Alyce Santoro 4

5 Abigail Doan

Aline Mare 6

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Alexis Williams 8

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Alexa Kleinbard 10


Relational Exercises with Soils and Stones Alexandra Toland, 2020-2022 EXERCISE 1. STONE HEAT TRANSFER EVENT Take a hot stone from the fire and hold it close to the body. Pass it between hands and feet. Dissipate the heat. EXERCISE 2. OBSERVE A STONE Listen to a stone with whatever means and methods available. Push a stone through the sand until it pushes back. Take part in a geologic survey, or design your own. EXERCISE 3. BECOME A STONE OBSERVING ITSELF Inflate a boulder-shaped avatar of yourself as a stone and float it above the horizon. Send aerial photographs, weather data, and hover-selfies back to the surface. Send surface data back to your hovering stoneshaped self. Float like a stone in the pedon. EXERCISE 4. SOIL KNOWLEDGE TRANSFER EVENT VARIATION 1: Dig a body-sized hole in the soil and curl up in it. Listen to the music of capillary action and fall asleep counting roots.

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VARIATION 2: Hug the surface of the soil with entire body. Make sand-angels lying face down. Smell the leaf litter. EXERCISE 5. OBSERVE A SOIL Observe a soil with whatever materials and methods available. Try a new sport. Go soil-judging. EXERCISE 6. GET TO KNOW NEIGHBORS Introduce a soil to its neighbors – place mirrors in adjacent soil pits so they can gaze at each other. EXERCISE 7. POSSIBLE FLUX PERFORMANCE FOR THE POST-ANTHROPOCENE Dance with soil for one minute. Dance with a stone for one millennium. EXERCISE 8. PRACTICING RECIPROCITY UNSEAL SEALED SURFACES. Replace concrete beds with mulch blankets. Compost as if your life depended on it. Give thanks.



Move soil from one place to another using only hands, spades, and shovels. Try a new sport. Weight-lifting with stones.

Variation 1. Practice mudras with other soil creatures. Imitate the body-knots of slow worms.


Variation 2. Enhance touch points with the foot mucus of a Roman snail. Let the weight of a snail move the direction of hands and fingers.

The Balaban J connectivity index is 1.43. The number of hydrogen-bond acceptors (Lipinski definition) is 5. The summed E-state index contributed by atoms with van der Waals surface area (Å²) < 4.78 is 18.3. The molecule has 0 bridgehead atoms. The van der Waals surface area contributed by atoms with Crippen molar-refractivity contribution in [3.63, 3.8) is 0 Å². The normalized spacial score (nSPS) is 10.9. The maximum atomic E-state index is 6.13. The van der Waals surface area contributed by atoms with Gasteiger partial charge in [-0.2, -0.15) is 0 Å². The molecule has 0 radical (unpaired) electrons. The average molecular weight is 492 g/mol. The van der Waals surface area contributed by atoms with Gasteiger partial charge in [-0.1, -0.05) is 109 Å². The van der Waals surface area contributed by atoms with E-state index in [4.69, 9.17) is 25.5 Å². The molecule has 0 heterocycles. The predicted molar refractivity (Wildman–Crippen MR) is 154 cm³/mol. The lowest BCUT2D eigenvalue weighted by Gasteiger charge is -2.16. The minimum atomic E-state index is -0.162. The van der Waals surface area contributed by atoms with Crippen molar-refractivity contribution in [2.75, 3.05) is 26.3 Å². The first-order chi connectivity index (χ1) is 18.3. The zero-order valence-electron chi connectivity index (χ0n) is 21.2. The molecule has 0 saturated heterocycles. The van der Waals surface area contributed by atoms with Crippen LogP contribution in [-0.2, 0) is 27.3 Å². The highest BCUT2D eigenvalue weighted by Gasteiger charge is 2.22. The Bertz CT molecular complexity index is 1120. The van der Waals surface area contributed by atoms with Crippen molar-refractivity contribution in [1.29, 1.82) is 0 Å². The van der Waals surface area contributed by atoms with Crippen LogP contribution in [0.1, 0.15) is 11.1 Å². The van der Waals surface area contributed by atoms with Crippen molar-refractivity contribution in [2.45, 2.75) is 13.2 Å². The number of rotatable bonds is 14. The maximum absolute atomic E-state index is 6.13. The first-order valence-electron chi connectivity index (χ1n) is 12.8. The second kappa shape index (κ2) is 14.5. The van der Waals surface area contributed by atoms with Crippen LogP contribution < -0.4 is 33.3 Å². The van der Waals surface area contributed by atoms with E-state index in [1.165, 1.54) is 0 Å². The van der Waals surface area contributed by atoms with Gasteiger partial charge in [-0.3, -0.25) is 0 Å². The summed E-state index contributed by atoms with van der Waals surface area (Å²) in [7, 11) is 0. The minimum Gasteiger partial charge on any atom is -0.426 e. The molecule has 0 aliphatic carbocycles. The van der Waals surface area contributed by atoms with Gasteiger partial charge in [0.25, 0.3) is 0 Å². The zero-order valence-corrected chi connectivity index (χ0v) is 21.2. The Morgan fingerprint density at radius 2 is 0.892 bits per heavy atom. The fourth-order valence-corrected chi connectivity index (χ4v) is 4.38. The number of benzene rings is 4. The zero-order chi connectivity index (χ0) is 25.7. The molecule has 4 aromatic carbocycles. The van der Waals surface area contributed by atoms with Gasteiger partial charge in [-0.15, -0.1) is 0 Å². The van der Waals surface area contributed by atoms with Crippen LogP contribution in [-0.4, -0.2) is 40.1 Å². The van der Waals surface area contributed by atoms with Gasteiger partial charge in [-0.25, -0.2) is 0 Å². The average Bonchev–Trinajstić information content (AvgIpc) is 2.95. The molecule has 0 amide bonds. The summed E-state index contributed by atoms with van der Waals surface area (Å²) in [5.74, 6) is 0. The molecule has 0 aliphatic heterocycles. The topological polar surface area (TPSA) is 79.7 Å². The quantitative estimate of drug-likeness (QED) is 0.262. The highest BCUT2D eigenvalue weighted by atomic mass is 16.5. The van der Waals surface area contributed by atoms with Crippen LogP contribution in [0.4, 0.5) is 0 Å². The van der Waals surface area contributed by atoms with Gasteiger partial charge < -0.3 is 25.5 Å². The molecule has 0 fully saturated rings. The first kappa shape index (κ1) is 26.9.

Variation 1. Read while squatting; eat while squatting; observe surroundings and own body while squatting, plan fieldwork while squatting Variation 2. Walk on all fours with eyes closed; take texture notes with your feet.

The Soilkin exercises were developed in the Biosphere Reservation Schorfheide Chorin in Brandenburg, Germany from 2020 to 2022 as part of a practice-led research project on soil ontology (pedontology) in the Anthropocene. The Soilkin project proposes a series of Fluxus-inspired relational exercises and re-enactments that invite reflection on the individual and collective agency of more-than mineral intimacies and the boundaries of what it means to be alive. The exercises are envisaged as embodied thought-experiments, to be tested and developed in different ecologies with different actors, seeking kinships across spheres, knowledge cultures, generations, and communities of practice. Methodologically speaking, the Soilkin exercises can be seen as a citational practice beyond footnotes, re-interpreting specific event scores penned by Fluxus artists Ken Friedman and Yoko Ono, among others, while thinking with later forms of artistic inquiry, from relational aesthetics to ecovention, speculative design, and ecosexual positioning. In reference to Ken Friedman, 1970, Heat Transfer Event. „Glasses: one filled with ice water, one with boiling tea, one or more empty glasses. Liquids are transferred from glass to glass until the tea is cooled to drinking temperature.

EXERCISE 12. MAKING PLAYGROUNDS Variations: Build temporary playgrounds for snails; make eggshell-onion-peel oatmeal cookies for earthworms; give a dung beetles hayrides to the nearby piles; design millipede shoes for the “Arthropocene”; build midden playgrounds for small creatures; build bird-and-tire proof amphibian crossings.

Milan Knizak, 1977. Ceremony. 5. breaking a stone (to find its soul); Yoko Ono, 1963. Stone Piece. Take the sound of the stone aging. 1963 in reference to Edwin Abbott (1884), Flatland: A Romance of Many Dimensions. Satirical novella first published in 1884 by Seeley & Co. and Tomás Saraceno (2015). Aerocene Project. collaboration with Massachusetts Institute of Technology - Department of Earth, Atmospheric and Planetary Sciences (EAPS), Braunschweig University of Technology - Institute of Architecture-related Art (IAK). in reference to Joel Tauber (2000), Seven Attempts To Make A Ritual. in reference to Ana Mendieta (1973–1980), Silueta Series, and Annie Sprinkle and Beth Stephens (2014), Dirty Wedding to the Soil, Krems, Austria, 2014, and documenta14, 2017. In reference to herman de vries (2015). Stones on plinths. Venice Biennale, Dutch Pavilion. in reference to Robert Smithson (1969). Yucatan Mirror Displacements 1–9. In reference to Luce Fierens (1987) Possible Flux Performances or Postfluxgames. „Ask a child to dance with you. 1 minute“ In reference to the instructions for the Honorable Harvest, retold by Robin Wall Kimmerer (2013) and Peter Frank’s Thank You Piece: „Thank you. (repeat 15 times) Politeness is no crime.“ reproduced in Friedman et al. 2002 Fluxus Performance Workbook. In reference to Francis Alÿs (2002) When Faith Moves Mountains, and Jana Korb (2019) #ablobodiesandstones. In reference to Tim Ingold (2004). Culture on the Ground: The World Perceived Through the Feet. Journal of Material Culture Vo, 9 Issue 3. In reference to Ela Spalding (2018). In Our Hands. In reference to Toland and Milicevic (2010). Wishgarden – Wild Urban Offshoots.